Those ones get very fat, which is ok coz it works well for their goals. The ones that stay lean look good compared to Joe Average but nowhere near the sort of muscle that bodybuilders would get (even the ones as natty as olympic athletes lol). Given the amount of time they spend training (i.e full time athletes), the sort of muscle that lean olympic lifters end up with is grossly inefficient, low reps simply aren't as effective.
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    maintain until October scullin's Avatar
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    I always use and recommend programs that have been proven effective for whatever goal I am seeking. This means programs designed by Mark Rippetoe, Jim Wendler, Joe Defranco, Dave Tate, Stew Smith, and a couple of others that I trust. For the most part it irratates me when people post random made up poorly designed programs when there are already proven effective programs to choose from.
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    Registered User wisdommaster1's Avatar
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    Originally Posted by ironwill2008 View Post
    There is no requirement to train to 'failure;" all that's required is progression of weight and/or reps lifted with good form over time.
    this, if the program utilizes progressive overload to get better over time its off to a good start, after that its about finding the volume/style of training that suits you best.
    Read my Blog about Weightlifting, nutrition, mobility etc"
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    Registered User LPAthickness's Avatar
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    Generally speaking, any program devised by a guy who at one point owned a 1000 lb. squat (eg., Jim Wendler) is not going to be broscience material.
    "Nice TAPOUT shirt, you must kick so much ass."

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    maintain until October scullin's Avatar
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    Originally Posted by LPAthickness View Post
    Generally speaking, any program devised by a guy who at one point owned a 1000 lb. squat (eg., Jim Wendler) is not going to be broscience material.
    That's how I see it as well. Plus the fact that he (Wendler and a few other similar of his caliber) spends all day researching, training, and testing out programs so I don't have to. I can just pick which of them meets my specific goal and then just do it. Saves a lot of time and headaches.
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    Roman Nose dday39's Avatar
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    Originally Posted by TheRedHerring View Post
    Given the amount of time they spend training (i.e full time athletes), the sort of muscle that lean olympic lifters end up with is grossly inefficient, low reps simply aren't as effective.
    I'm not sure I agree with that.
    The sort of muscle they end up with makes them very strong/powerful individuals.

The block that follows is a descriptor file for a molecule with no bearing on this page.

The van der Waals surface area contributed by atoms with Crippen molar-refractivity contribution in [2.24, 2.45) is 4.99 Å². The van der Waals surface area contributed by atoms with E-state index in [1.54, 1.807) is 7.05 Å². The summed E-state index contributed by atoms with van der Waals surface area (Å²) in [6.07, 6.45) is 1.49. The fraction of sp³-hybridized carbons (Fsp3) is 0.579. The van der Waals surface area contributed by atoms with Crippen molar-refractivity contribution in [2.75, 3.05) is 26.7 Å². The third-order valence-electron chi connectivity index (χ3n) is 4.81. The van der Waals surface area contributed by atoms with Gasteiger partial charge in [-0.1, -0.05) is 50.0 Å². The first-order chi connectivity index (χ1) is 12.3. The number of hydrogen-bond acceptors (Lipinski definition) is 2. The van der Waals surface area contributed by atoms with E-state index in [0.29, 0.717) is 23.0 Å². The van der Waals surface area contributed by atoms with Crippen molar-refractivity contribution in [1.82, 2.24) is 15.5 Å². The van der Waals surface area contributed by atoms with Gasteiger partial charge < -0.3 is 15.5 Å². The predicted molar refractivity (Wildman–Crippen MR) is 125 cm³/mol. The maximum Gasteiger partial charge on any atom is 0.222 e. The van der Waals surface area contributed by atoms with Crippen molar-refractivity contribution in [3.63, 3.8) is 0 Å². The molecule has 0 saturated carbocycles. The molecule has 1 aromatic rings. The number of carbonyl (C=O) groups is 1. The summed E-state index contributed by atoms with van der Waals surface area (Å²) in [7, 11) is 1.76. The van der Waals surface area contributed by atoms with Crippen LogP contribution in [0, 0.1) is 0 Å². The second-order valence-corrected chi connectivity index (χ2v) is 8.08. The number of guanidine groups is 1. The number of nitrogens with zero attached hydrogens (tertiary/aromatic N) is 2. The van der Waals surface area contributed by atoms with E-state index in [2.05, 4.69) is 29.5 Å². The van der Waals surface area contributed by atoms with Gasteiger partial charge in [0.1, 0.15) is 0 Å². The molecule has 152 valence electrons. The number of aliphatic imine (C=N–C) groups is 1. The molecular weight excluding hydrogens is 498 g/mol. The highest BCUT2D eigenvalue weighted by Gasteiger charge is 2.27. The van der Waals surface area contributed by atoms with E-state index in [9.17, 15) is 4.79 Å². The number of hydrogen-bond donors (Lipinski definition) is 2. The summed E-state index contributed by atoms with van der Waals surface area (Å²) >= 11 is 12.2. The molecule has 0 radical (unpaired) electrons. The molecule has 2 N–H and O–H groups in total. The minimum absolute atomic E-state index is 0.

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    Originally Posted by ironwill2008 View Post
    That's not how I read it; the study results "suggest" that might be the case, and that makes a big difference in the practicality of any such study results.











    Personally, I put more faith in empirical evidence when discussing training. IOW, whatever the vast majority has always done in the past to build mass/strength is going to be the best method for the vast majority to always use. IOW, if doing light sets to failure was optimal, the vast majority would already be training that way.

    Ummmm........ read it again.

    "protein synthesis in MIX and MYO at 4 h post-exercise with 90FAIL and 30FAIL was greater than 30WM, with no difference between these conditions; however, MYO remained elevated (199%) above rest at 24 h only in 30FAIL."

    " Conclusions/Significance: These results suggest that low-load high volume resistance exercise is more effective in inducing acute muscle anabolism than high-load low volume or work matched resistance exercise modes. "

    At the same time I agree with you, I'm just merely answering OP's question. just a couple of weeks ago I called out Ian Mccarthy and questioned him on how he can claim someone is "Doing it wrong" when quite clearly the people he's calling out are doing something right! (Thread got deleted btw)

    Also the funny thing is one of the guys that did the study said that it's great news for older people that can't train that heavy, because just for chits and giggles I've thrown in the 3 sets of high rep sets to failure after reading that study and they are incredibly painful, I can't imagine some old dear grinding out 70+ reps with balls out intensity!

    But in terms of hypertrophy a mixture of higher reps and volume and intensity (as in effort) along with progression seems to be the general consensus for the vast majority of trainees, I think it might have been Milos that said it years ago along the lines of "chances are you're somewhere in the middle of the mentzer extremely low volume and Arnolds extremely high volume."
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    Registered User guyver79's Avatar
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    Originally Posted by -JR View Post